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Is it better to wait a few years before going into graduate school?

In planning my future, I'm not sure as to whether it is best to just give myself time in the professional world before jumping back into school or if it's okay to do that. I want to know what is the best move for this. #graduate # #school

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G. Mark’s Answer

First decide if you actually want or need to go to graduate school. There are some professions where an advanced degree will give you real benefits or an advantage. There are also some where it makes less difference and not really worth the extra time and money and loss of potential wages. So the first step would be to decide.

Second, if you actually do decide to go to graduate school, I would not wait. The reason is that after undergraduate studies, you are still in that mode of behavior and the material is fresh in your mind. Your work environment may be very different from school, so you'll actually end up in a different mindset. And that mindset could be very rewarding and enjoyable and actually divert your thoughts from what you'll end up studying.

Now bear in mind that there is no objective data to prove this in your particular case. There may very well be folks who would benefit from time off. Especially those who have not completely decided what they plan to do or if their future may be markedly different from their original career plans.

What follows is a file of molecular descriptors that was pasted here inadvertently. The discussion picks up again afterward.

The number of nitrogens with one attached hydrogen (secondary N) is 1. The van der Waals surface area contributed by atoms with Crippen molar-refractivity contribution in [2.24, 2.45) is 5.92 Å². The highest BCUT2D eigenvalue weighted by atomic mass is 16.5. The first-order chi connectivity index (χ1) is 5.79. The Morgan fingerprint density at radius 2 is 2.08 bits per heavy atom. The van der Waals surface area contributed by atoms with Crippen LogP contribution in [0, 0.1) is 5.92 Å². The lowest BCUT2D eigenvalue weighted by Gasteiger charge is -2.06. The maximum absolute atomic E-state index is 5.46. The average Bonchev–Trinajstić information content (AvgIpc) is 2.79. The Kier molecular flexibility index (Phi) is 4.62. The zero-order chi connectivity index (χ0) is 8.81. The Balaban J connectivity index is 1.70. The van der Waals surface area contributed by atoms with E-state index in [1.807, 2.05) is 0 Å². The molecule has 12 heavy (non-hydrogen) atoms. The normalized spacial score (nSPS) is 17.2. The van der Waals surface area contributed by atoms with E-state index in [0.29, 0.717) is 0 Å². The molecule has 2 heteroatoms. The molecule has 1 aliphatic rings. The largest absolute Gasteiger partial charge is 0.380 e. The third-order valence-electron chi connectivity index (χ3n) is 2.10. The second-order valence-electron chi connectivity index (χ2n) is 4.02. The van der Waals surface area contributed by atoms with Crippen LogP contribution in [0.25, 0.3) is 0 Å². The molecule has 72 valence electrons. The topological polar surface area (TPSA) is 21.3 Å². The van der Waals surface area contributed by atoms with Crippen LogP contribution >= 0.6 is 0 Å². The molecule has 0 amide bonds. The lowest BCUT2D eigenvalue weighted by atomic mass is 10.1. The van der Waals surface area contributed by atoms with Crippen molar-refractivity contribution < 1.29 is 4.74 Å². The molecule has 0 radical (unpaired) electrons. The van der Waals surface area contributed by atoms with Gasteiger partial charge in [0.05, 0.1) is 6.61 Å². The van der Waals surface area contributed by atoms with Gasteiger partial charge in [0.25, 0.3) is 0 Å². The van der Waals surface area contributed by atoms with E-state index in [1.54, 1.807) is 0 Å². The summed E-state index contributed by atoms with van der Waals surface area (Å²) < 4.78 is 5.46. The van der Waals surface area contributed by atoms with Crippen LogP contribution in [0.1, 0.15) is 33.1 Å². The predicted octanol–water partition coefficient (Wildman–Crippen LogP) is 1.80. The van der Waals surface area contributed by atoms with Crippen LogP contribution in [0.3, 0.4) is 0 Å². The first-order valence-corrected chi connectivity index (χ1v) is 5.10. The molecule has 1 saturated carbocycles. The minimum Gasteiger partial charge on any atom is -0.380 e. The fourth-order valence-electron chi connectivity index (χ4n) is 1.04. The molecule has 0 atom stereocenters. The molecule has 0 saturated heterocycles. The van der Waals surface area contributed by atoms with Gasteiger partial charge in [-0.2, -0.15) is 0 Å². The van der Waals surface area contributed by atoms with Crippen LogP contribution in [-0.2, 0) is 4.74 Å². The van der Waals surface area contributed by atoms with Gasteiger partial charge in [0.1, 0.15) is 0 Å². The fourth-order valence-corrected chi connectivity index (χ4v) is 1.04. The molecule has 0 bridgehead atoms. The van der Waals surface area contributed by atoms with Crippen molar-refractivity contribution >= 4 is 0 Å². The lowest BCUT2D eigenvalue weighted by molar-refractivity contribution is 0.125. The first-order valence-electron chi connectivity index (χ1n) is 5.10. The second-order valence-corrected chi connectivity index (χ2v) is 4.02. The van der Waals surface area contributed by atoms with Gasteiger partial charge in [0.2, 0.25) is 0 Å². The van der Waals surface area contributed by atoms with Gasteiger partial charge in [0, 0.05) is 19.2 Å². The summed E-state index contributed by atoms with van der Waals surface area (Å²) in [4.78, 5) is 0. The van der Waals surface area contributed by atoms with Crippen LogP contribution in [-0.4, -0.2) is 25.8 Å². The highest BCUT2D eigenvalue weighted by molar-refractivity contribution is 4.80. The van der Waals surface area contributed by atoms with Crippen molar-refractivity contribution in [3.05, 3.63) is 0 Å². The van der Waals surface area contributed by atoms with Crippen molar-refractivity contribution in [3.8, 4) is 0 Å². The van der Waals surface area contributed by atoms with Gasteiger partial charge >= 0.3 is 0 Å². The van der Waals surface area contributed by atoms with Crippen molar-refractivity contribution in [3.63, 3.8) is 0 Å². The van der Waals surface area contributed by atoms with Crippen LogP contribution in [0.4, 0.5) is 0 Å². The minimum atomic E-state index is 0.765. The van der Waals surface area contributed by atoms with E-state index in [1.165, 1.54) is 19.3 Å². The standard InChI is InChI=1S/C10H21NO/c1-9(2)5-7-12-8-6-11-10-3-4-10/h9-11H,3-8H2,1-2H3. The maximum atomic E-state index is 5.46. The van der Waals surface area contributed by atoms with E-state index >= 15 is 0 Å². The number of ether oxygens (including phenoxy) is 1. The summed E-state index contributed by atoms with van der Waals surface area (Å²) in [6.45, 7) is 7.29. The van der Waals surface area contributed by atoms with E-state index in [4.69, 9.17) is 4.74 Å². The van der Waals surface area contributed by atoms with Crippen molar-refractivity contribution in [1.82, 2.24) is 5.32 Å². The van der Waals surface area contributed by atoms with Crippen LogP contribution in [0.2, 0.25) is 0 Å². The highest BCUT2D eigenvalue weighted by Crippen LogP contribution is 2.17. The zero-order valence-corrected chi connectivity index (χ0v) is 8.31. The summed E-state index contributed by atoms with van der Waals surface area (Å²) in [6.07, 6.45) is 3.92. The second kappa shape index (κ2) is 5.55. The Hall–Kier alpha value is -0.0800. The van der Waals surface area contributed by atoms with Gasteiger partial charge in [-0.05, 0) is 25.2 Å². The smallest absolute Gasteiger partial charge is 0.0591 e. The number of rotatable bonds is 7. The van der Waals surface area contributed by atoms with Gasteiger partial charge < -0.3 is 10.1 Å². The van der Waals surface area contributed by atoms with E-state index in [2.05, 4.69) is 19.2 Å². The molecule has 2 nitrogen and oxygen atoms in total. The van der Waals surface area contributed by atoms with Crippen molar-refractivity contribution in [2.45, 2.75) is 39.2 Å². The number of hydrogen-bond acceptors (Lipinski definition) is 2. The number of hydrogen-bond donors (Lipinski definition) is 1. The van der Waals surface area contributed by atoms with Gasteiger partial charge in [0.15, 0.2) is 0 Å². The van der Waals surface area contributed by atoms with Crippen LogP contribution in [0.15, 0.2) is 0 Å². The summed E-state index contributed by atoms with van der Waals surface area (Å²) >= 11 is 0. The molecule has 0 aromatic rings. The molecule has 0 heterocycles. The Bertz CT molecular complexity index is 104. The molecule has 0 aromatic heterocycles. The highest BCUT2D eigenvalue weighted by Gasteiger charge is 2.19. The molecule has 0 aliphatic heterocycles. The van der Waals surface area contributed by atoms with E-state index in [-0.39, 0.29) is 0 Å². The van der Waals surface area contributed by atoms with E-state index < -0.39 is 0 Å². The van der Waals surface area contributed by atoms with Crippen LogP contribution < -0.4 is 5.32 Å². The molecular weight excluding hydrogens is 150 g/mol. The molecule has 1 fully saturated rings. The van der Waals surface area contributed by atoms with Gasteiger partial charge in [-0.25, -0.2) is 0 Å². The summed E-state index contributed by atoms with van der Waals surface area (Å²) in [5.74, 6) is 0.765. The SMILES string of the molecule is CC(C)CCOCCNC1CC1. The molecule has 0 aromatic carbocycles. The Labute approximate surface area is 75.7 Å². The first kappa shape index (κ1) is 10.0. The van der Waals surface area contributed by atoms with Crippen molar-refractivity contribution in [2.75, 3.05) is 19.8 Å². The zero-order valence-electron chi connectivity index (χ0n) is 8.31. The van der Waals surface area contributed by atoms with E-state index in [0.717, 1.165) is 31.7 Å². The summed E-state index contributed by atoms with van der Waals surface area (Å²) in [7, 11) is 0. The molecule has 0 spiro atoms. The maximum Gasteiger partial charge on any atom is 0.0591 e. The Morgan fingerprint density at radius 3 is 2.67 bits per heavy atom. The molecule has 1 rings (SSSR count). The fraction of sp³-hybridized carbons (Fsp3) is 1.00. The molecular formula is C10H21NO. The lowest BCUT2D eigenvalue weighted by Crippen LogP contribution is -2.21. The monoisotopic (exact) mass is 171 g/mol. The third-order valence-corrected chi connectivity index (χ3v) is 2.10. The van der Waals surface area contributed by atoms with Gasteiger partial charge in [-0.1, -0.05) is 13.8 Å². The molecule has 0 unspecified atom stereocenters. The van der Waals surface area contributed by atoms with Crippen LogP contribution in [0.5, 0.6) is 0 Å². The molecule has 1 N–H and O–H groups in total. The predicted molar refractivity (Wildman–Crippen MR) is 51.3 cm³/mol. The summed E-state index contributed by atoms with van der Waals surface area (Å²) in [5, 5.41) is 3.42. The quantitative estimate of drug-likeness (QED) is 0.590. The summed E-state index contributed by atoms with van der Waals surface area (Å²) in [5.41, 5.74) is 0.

So evaluate those possibilities I've mentioned before deciding. It's worth the time to think through it.

Thank you comment icon Thank you for that advice! I've always thought the same regarding remaining in that "work mode" after undergraduate studies which may benefit me in the long run in comparison to going back later. Alexander
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Rachael’s Answer

Hi Alex,

Great question. I went into grad school immediately following my undergrad because it was part of an accelerated 3+1 program. I received my MSA (master of science in accounting), MBA (master of science in business administration) and MM (master of management). I personally wanted to achieve my credentials prior to entering the workforce in order to not have to go back. I think you should weigh your options and consider your time management, financial situation, and career outlook. Do you envision yourself being able to work full time and complete a graduate program simultaneously? Certain employers are willing to incur the cost of graduate school while you are employed with them. This is a great alternative to continuing on immediately after undergraduate school (which will extend the loan grace period since you will still be in school). Additionally certain colleges and universities offer graduate assistant positions for students in which you are employed by the college and they cover the cost of tuition for the graduate courses. Will you need a graduate degree in the course of your career? Do you know which type of degree would benefit you most?

During my courses, I found the most influential course discussions were those with students who were professionals in their fields. I think those students were able to apply what we were learning to their day to day work.